I feel bad for Chief Tyrol. He really does love Galactica Sharon, but her bitterness over what she's discovering of herself is crowding out everything else. If this were peacetime, or a normal life, they'd have the space to sort out their relationship, but not in this mess.

The scene in the Raptors where the Cylons attack and everyone is screaming wildly was disturbing and frightening (as it should have been). James Callis bugs his eyes so far out of his head the whites of his eyes are nearly glowing. Hubby was impressed by the windshield crack expanding under pressure first from vacuum and then from atmosphere. I was practically heebie-jeebieing off my chair in sympathy.

I'm glad that Billy is serving as a young but useful kind of first officer for Roslin. He supports her, he knows her enough to probe and to back off, and she trusts him to tell her the ugly truth. A good leader needs a second like that. Of course, because he is so young and he's inexperienced, Roslin can override him without much effort, but you do get the sense that she is listening to him, and that he's not afraid to speak up when it's critical.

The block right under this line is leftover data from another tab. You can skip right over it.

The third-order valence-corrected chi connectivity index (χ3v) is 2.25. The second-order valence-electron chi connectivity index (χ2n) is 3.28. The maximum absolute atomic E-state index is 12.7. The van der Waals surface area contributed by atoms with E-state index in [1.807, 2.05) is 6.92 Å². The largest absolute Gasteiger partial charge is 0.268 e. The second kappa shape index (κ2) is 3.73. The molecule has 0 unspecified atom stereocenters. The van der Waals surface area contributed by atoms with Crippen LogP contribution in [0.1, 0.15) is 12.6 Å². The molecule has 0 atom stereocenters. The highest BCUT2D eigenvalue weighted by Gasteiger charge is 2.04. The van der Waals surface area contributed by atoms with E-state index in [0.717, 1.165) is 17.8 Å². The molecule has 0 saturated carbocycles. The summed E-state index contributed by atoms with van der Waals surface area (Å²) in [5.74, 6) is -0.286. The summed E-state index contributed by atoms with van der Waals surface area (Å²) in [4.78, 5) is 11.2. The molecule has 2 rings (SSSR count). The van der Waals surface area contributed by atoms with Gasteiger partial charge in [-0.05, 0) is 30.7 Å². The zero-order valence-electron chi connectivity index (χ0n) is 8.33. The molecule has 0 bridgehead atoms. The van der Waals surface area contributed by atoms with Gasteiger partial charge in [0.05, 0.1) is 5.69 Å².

Does Roslin choose Starbuck for her Caprica mission just because she had the Raider, or because she was volatile enough to be manipulated? When she told Kara about Adama's morale-boosting fairytale, did she know that Kara would respond so emotionally, or was she just trying to convince the pilot to her side? It's in character for everyone but the pieces fit together so well it's a touch contrived.

Nice fatherly zing from Adama to Kara: "Make sure whatever you do, you don't regret it." That's a line to keep you up nights.

Baltar falls in a conveniently cross-like position when he collapses on the hillside. C'mon, guys, don't telegraph.

I'm beginning to think that all the Sharons have a suicidal streak. Why else would Caprica Sharon tell the guy who's holding her hostage at gunpoint, and has already shot her, to "take that tough-guy attitude and shove it up your ass"? At this point she hasn't told him about her pregnancy, so there's nothing to "protect" her. Or maybe the shy, sweet, lean-on-my-man thing is only an act for the Sharon model, and at their hearts they're as tough and manipulative as the Sixes.